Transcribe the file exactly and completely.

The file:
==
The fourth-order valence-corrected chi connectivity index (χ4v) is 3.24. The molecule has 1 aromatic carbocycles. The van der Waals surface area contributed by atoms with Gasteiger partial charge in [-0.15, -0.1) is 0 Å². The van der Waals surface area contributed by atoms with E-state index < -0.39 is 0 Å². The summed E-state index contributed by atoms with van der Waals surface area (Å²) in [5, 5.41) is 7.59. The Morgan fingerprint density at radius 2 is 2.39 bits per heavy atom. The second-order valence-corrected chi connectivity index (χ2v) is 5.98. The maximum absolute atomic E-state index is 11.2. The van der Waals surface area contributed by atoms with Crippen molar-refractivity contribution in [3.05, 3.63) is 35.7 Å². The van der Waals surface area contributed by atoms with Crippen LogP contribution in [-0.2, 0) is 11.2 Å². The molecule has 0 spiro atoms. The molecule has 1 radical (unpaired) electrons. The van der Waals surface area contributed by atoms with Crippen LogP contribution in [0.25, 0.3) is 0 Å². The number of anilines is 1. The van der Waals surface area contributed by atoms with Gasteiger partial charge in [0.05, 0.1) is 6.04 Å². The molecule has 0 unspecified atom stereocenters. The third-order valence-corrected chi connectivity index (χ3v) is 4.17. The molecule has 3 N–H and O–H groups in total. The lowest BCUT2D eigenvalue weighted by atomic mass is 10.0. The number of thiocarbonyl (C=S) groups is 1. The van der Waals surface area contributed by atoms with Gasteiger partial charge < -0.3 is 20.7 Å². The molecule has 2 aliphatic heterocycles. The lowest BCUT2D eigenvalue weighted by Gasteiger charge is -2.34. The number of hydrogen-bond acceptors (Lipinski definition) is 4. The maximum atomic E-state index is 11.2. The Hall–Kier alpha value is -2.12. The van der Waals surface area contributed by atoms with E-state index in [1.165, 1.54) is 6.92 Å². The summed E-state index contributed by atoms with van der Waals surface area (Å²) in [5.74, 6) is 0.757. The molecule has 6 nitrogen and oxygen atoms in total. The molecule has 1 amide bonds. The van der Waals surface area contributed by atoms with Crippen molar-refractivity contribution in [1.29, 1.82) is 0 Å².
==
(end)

The fourth-order valence-corrected chi connectivity index (χ4v) is 3.24. The molecule has 1 aromatic carbocycles. The van der Waals surface area contributed by atoms with Gasteiger partial charge in [-0.15, -0.1) is 0 Å². The van der Waals surface area contributed by atoms with E-state index < -0.39 is 0 Å². The summed E-state index contributed by atoms with van der Waals surface area (Å²) in [5, 5.41) is 7.59. The Morgan fingerprint density at radius 2 is 2.39 bits per heavy atom. The second-order valence-corrected chi connectivity index (χ2v) is 5.98. The maximum absolute atomic E-state index is 11.2. The van der Waals surface area contributed by atoms with Crippen molar-refractivity contribution in [3.05, 3.63) is 35.7 Å². The van der Waals surface area contributed by atoms with Crippen LogP contribution in [-0.2, 0) is 11.2 Å². The molecule has 0 spiro atoms. The molecule has 1 radical (unpaired) electrons. The van der Waals surface area contributed by atoms with Crippen LogP contribution in [0.25, 0.3) is 0 Å². The number of anilines is 1. The van der Waals surface area contributed by atoms with Gasteiger partial charge in [0.05, 0.1) is 6.04 Å². The molecule has 0 unspecified atom stereocenters. The third-order valence-corrected chi connectivity index (χ3v) is 4.17. The molecule has 3 N–H and O–H groups in total. The lowest BCUT2D eigenvalue weighted by atomic mass is 10.0. The number of thiocarbonyl (C=S) groups is 1. The van der Waals surface area contributed by atoms with Gasteiger partial charge < -0.3 is 20.7 Å². The molecule has 2 aliphatic heterocycles. The lowest BCUT2D eigenvalue weighted by Gasteiger charge is -2.34. The number of hydrogen-bond acceptors (Lipinski definition) is 4. The maximum atomic E-state index is 11.2. The Hall–Kier alpha value is -2.12. The van der Waals surface area contributed by atoms with E-state index in [1.165, 1.54) is 6.92 Å². The summed E-state index contributed by atoms with van der Waals surface area (Å²) in [5.74, 6) is 0.757. The molecule has 6 nitrogen and oxygen atoms in total. The molecule has 1 amide bonds. The van der Waals surface area contributed by atoms with Crippen molar-refractivity contribution in [1.29, 1.82) is 0 Å².